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construct or find it and then had to nervous convening power and you could have supported business is san civil society is not directed by the united states government but actually encouraged that we might have that ability to save united states people are with you in the support you but from the governor appointed view to see a better position and better
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able to communicate who we are as a people even without for more -- formal diplomatic relations. >> to be effectively have been interconnected world and into even learned their lesson. >> you need the practice of statecraft and that comes from the government and then they can come from a mayor
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and to go back to climate change. then to you bring together arrears from around the world to say curbing emissions. with over 7,000 cities that to note the of language of the covenant something only governments can do. and to take action regardless whether donald trump pulls out of the paris agreement on climate change or not. so right now the obama administration was very supportive of that but the trump administration is less so.
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to be civic organizations or mayors horror governors -- or governors to have more interest globally. but overall we have enough challenges with the without of a the government. >> even my bloomberg said it didn't even matter to him. or rather not to the outcome
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whether president trump continued or not. and then to argue and then to envision with that there is some agreement. >> i have a former student who was working exactly on that and backs that up to say fundamentally the cities around the world. in bin to grow in the city's in those that are in charge of those cities.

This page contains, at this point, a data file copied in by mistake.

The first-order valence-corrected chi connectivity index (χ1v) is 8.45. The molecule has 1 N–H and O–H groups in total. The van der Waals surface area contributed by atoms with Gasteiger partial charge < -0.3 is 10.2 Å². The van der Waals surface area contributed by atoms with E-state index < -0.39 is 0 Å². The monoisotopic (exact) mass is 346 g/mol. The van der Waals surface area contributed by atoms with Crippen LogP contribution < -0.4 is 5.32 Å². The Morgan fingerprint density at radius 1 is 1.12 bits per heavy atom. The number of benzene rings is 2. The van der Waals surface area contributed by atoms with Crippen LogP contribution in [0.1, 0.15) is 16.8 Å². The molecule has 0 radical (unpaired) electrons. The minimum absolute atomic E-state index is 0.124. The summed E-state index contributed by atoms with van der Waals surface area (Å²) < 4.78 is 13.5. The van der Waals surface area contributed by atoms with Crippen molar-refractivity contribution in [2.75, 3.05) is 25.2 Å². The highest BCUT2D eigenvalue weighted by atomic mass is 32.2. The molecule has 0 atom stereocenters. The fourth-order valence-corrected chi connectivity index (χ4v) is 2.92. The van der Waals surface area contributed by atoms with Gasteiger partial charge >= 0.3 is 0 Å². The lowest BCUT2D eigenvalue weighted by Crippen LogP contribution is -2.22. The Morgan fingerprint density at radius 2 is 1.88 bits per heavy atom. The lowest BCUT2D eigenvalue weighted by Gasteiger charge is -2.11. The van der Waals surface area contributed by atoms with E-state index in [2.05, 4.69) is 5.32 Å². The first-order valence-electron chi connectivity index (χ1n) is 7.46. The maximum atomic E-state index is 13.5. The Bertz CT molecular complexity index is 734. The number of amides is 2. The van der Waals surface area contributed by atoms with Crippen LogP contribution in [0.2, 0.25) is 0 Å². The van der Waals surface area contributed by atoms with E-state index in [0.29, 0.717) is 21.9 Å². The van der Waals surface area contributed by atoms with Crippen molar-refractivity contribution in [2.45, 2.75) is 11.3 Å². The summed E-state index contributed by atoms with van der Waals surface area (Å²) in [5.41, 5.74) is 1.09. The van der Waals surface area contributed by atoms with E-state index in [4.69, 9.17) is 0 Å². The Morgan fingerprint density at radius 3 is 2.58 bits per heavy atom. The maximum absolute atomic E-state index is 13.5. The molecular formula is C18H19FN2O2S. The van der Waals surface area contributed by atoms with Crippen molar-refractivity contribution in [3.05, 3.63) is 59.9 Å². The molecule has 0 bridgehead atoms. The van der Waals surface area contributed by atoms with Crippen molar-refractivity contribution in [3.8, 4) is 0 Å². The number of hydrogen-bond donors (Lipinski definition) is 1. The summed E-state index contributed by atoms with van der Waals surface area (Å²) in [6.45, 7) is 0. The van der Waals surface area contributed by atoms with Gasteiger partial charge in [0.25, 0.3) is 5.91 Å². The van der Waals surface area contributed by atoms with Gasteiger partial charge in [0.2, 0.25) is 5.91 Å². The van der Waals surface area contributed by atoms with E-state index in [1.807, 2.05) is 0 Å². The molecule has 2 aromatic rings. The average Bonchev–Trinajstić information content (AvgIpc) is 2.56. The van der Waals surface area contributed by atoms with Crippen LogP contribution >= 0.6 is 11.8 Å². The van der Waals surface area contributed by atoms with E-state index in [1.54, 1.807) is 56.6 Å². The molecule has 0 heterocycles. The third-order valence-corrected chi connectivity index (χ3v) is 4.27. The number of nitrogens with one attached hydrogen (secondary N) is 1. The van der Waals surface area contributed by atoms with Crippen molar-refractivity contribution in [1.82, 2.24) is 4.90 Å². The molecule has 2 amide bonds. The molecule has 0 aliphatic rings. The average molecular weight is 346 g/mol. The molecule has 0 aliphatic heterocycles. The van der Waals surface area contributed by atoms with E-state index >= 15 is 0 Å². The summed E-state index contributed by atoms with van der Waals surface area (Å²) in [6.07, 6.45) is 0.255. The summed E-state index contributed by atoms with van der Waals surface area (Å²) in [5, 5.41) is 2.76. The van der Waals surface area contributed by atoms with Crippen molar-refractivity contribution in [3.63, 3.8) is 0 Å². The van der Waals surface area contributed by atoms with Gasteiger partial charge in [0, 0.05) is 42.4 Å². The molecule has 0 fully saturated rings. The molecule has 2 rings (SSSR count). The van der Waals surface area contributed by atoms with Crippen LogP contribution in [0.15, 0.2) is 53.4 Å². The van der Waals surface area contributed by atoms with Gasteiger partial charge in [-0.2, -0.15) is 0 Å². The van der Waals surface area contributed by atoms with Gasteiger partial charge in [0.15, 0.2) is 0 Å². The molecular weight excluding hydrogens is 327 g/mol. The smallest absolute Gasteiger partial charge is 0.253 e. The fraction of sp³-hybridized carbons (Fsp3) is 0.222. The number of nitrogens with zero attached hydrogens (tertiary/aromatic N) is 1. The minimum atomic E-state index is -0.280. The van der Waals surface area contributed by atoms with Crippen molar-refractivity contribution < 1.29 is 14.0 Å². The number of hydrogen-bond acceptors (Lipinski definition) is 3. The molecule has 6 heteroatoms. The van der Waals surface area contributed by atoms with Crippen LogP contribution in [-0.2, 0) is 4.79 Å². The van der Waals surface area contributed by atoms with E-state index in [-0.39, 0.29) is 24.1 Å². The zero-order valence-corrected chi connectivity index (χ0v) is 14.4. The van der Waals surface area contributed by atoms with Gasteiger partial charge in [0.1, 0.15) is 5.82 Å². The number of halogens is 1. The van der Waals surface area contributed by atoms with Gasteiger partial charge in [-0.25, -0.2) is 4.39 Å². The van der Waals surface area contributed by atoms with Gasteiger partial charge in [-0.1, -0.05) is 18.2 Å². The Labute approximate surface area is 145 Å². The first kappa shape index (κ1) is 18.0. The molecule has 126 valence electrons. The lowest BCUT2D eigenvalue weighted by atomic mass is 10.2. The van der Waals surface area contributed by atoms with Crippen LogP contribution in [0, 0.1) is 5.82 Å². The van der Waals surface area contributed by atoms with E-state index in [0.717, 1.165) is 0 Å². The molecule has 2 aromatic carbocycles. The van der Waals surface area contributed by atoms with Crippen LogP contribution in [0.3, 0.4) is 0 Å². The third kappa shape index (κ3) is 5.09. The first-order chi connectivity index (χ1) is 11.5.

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to impose traffic control to live in this city and to take that action. and it is hard to imagine the supreme court said with police for traffic because the federal government does not that in to impose that but just to take another example take things like global health where the gates foundation with the big pharmaceutical companies the world health organization to immunizing
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and vaccinate all over the world. because it is much less likely that global epidemic. that involves business and government in those are examples. >> a couple of books ago you call, you had this quotation and the american network world of the 21st century exist through the state. to the the central player to unlocking ovation.
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so again my question is when he said the state the most connected is the central player what is the most network to state today? and what do we do with a state like north korea which is arguably to be prone to pressure namely china? so here is the al leiter -- the allied air to keep themselves out of the network that north korea makes itself resilience, if
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not just stubborn and isolated the also more difficult to move?. >> yes. that is exactly the way i think we need to think about power. traditionally in the networked world is the number of connections as well bin to -- so think of a map of the internet.